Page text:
How Enzymes Work
Enzymes are highly specific in what they do, and how and where they do it. An easy way to picture this process is to think of an enzyme and its target substrate as a microscopic, three-dimensional lock and key. The target is the lock. Only the correct enzyme, operating as the key under the correct conditions, can affect the target. If the target substrate is not correct, the temperature is too high or low, or the pH is too basic or acidic, the enzyme will have no effect.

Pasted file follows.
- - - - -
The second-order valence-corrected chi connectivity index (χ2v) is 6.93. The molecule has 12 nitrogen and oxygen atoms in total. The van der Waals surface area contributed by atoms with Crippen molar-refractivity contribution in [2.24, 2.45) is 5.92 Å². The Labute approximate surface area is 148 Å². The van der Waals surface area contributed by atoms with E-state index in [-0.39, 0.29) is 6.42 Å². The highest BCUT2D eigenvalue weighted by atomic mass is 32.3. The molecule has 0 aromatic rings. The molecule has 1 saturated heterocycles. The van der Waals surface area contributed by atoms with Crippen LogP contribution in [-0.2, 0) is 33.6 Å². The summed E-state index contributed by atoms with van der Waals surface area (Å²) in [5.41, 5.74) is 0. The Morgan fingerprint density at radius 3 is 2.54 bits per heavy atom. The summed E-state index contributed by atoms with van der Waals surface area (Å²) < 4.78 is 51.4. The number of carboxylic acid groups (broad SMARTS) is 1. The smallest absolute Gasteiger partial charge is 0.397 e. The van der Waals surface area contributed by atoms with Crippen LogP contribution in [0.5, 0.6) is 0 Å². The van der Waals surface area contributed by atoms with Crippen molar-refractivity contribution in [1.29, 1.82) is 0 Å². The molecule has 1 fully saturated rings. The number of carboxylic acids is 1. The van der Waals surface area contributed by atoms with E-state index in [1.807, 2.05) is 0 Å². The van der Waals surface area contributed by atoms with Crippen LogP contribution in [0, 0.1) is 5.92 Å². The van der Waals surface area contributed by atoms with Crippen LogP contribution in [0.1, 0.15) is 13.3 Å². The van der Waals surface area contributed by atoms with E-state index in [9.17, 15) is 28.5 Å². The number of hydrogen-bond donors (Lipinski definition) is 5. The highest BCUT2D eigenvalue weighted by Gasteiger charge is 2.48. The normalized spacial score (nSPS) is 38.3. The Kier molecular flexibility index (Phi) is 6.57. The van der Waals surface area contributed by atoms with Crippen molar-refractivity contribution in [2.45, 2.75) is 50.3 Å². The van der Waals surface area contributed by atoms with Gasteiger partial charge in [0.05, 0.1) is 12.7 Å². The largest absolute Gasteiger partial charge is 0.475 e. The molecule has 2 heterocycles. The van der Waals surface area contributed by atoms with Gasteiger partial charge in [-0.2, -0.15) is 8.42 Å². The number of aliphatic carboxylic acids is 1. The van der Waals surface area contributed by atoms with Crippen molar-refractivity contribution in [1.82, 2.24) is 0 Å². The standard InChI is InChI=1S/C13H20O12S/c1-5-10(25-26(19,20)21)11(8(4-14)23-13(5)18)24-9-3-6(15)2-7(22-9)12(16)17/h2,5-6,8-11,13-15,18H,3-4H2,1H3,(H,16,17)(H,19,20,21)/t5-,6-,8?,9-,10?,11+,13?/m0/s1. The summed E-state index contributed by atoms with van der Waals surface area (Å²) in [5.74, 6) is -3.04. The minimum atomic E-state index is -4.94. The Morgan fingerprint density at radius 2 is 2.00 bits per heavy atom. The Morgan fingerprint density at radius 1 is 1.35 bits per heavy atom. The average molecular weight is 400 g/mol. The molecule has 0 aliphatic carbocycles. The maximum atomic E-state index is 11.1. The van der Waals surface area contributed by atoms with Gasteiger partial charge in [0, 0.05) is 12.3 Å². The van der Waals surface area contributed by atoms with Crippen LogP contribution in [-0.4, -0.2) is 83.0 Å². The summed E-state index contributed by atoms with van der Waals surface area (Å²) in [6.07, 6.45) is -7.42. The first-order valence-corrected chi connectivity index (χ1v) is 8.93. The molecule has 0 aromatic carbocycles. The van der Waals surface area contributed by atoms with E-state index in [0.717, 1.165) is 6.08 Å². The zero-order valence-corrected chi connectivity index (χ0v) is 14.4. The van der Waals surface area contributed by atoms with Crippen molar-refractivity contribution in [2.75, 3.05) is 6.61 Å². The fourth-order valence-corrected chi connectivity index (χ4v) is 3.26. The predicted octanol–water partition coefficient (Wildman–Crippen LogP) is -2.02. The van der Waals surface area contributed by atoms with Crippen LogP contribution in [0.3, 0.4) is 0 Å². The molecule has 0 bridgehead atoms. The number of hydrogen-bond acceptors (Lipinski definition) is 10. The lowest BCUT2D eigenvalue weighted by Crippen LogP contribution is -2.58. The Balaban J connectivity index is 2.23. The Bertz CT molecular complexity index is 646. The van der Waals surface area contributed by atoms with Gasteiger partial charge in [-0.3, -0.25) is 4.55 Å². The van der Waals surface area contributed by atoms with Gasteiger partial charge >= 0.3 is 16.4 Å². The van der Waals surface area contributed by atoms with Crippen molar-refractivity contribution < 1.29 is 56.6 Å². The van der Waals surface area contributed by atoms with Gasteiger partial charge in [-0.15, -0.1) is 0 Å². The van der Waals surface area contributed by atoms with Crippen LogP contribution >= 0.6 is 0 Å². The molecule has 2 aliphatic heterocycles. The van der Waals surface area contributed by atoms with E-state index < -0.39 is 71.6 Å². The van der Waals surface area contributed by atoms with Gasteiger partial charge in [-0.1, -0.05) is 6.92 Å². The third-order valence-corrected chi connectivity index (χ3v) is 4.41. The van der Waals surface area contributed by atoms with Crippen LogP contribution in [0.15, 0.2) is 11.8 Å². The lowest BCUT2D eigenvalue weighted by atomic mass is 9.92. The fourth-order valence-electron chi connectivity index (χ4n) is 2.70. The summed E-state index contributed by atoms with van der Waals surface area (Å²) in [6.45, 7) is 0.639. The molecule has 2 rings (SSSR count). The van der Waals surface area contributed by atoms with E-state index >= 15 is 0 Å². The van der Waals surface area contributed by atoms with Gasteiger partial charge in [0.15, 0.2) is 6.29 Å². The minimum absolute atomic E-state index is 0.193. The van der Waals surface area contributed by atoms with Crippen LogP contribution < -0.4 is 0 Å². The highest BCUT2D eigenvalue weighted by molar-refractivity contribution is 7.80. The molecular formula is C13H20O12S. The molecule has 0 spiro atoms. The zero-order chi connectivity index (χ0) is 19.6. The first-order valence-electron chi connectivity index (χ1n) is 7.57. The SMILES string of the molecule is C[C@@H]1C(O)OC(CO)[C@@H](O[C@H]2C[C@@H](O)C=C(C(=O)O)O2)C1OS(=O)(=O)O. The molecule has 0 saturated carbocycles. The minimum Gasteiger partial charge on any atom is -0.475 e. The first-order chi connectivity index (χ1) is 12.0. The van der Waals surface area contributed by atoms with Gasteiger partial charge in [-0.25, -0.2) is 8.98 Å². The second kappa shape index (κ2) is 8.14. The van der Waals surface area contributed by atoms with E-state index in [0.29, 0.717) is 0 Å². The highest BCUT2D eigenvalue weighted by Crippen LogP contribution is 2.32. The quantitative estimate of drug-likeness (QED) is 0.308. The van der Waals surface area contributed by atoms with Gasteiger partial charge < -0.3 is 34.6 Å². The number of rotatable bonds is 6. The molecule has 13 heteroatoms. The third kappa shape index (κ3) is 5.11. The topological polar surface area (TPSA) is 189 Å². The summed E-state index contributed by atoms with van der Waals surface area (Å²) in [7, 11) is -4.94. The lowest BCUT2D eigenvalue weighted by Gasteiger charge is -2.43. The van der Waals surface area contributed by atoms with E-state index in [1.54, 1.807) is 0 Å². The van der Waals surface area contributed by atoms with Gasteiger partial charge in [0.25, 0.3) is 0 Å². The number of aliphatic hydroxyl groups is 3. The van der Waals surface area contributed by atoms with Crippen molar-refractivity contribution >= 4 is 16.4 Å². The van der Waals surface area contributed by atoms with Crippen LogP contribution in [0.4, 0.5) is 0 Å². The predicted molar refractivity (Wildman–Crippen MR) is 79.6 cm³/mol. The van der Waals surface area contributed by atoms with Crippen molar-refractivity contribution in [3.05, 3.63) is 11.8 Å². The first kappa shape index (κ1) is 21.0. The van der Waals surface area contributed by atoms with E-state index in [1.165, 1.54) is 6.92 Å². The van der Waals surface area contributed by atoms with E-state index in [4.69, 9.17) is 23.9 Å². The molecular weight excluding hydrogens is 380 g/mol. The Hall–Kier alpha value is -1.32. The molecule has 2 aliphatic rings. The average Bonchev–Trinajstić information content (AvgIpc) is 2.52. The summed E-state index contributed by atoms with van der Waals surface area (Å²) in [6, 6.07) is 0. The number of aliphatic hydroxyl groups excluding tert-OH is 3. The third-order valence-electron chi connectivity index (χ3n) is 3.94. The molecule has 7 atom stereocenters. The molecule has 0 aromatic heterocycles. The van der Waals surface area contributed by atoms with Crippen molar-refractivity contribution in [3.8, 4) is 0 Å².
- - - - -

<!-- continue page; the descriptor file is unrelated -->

Enzymes facilitate a wide range of reactions that are essential for living organisms to function. Enzymes help us digest food, replace worn out tissues, and fight infections. Being biocatalytic, only small quantities are needed to generate very large results.